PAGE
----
Paul Sanders: Sure. The easiest way to make friends is go to a place like you’re saying, go to a place where others are also out to meet new people. You know what I’m saying? That’s another reason because people go to these events, expecting to meet you. So why go to a public place where it’s harder and nobody is expecting to meet new people. It doesn’t make sense.
Dr. Aziz: So let’s say, I go to this event and then I want to … because it is possible to go to an event, hang out in the back, look busy on my cell phone and then scurry out as soon as it’s over and not talk to anyone.
Paul: Yes, it’s possible.
Dr. Aziz: So how can I show up in a way, what habit do I need to bring there that’s going to help me really connect with people to set up the groundwork for friendship?
Paul: Sure. So there is another reason why I really emphasis to my readers to stick with places where others are also there to meet new friends and that reason answers your question. That reason is that it’s like a rule of thumb. Only go to places where it would be very appropriate to walk up to somebody and just introduce yourself. Okay. So you can’t do that in a bar, unless it’s a really friendly bar or really friendly restaurant. You only can do it if it’s appropriate and expected. So people expect you to walk up and introduce yourself and make conversation. So when people expect you to do that and it’s expected, appropriate, natural, it’s much easier to just mix up with people and introduce yourself. I think that is another important reason why you should go to these friendly, semi-private places. I think you should just do that, just go to places where it’s easy to just introduce yourself.
Dr. Aziz: Right and then walk up to people and simply introduce like, “Hey, I’m Aziz. Who are you?”
Paul: Yes. Exactly. That’s it. You do that and the first thing that’s … I’m going to give you a few techniques that help you get the ball going. The first thing you can talk about is exactly the theme of the event. So if you go in to a book store where they are organizing a training. First of all, you introduce yourself and you say something about the environment. You can say, for example, “I really like this training,” or “The author is late,” or something, I don’t know. Something relates to the context where you are, something that both of you can observe, so, something like the environment. Okay?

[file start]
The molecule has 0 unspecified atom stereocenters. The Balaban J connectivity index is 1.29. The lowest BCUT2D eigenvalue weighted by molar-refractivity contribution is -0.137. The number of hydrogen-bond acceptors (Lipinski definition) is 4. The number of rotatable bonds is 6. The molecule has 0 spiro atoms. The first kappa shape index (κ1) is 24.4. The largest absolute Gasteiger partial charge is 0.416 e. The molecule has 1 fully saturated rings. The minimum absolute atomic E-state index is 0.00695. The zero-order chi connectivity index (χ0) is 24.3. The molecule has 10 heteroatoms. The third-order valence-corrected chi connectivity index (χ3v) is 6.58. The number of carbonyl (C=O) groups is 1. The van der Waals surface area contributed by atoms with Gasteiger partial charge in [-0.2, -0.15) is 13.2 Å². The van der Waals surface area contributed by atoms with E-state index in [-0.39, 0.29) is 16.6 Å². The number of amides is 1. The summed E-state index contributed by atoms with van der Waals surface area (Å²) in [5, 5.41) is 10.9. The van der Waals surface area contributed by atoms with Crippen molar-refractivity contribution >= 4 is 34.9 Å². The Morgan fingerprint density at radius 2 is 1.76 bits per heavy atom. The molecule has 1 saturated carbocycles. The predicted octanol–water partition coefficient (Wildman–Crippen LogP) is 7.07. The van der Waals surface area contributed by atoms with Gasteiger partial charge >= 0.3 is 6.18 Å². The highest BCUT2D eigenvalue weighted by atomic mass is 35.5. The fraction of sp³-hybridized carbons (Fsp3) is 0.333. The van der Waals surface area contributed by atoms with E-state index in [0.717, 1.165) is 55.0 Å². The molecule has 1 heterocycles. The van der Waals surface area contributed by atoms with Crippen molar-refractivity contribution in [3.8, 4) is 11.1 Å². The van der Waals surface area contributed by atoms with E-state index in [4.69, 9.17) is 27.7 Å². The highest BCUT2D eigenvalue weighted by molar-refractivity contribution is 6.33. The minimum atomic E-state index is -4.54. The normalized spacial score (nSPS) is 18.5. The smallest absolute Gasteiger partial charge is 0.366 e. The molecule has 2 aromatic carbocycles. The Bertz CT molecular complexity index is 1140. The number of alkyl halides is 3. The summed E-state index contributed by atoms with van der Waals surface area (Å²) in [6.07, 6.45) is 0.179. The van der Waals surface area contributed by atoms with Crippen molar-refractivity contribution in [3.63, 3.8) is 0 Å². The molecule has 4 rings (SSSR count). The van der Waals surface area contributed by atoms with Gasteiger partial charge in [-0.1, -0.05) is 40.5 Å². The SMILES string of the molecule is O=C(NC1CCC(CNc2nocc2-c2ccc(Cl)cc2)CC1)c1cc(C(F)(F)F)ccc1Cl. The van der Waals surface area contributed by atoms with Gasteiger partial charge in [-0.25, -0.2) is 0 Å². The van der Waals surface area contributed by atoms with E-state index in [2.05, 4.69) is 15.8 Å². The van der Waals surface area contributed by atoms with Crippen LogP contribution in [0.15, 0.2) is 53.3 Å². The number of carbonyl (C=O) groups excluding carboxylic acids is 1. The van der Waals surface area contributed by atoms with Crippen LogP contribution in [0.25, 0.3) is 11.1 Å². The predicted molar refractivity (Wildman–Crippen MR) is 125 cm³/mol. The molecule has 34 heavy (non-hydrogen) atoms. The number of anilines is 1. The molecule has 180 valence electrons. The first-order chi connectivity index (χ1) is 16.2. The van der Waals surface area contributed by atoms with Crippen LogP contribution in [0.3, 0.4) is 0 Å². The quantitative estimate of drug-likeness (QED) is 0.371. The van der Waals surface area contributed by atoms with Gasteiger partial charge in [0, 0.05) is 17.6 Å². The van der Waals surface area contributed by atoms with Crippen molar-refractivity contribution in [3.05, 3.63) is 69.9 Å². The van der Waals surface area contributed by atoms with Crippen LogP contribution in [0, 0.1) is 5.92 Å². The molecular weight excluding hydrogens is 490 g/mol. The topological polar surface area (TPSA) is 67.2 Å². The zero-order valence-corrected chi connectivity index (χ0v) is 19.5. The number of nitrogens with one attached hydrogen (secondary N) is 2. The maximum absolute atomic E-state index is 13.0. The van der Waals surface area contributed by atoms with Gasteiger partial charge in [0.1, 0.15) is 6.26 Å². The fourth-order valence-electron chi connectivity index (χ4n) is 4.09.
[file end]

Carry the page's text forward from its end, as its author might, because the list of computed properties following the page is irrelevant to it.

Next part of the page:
Dr. Aziz: Sure. It’s great. It’s an immediately shared experience that you both can relate to.
Paul: After that, you can ask the other person about their relationship to that context. So, if it’s training about something, maybe something about psychology, you ask them what’s their relationship to Psychology? “Have you always did stuff like this,” or you can say, “Is this your first time doing something like this?” That gets the ball started. That gets the conversation started because both of you know that both of you are interested in that topic and it’s a very appropriate question that anybody would be happy to share. So if it’s a meet up group about, I don’t know, kayaking, I don’t know, I’m just thinking of random things. If it’s about some kind of sport like kayaking or going to the outdoors, you ask to the person how you always did this? Are you a beginner? Are you an expert, blah, blah, blah. And they will be happy to share their relationship to that context of the event. And when they do that, you also need to share yours really fast. You don’t need to say. You know you don’t need to talk about … you don’t need to give a lot of details. You’re just starting the conversation so you just talk about your relationship to that context and if you don’t mind, I want to give you another example.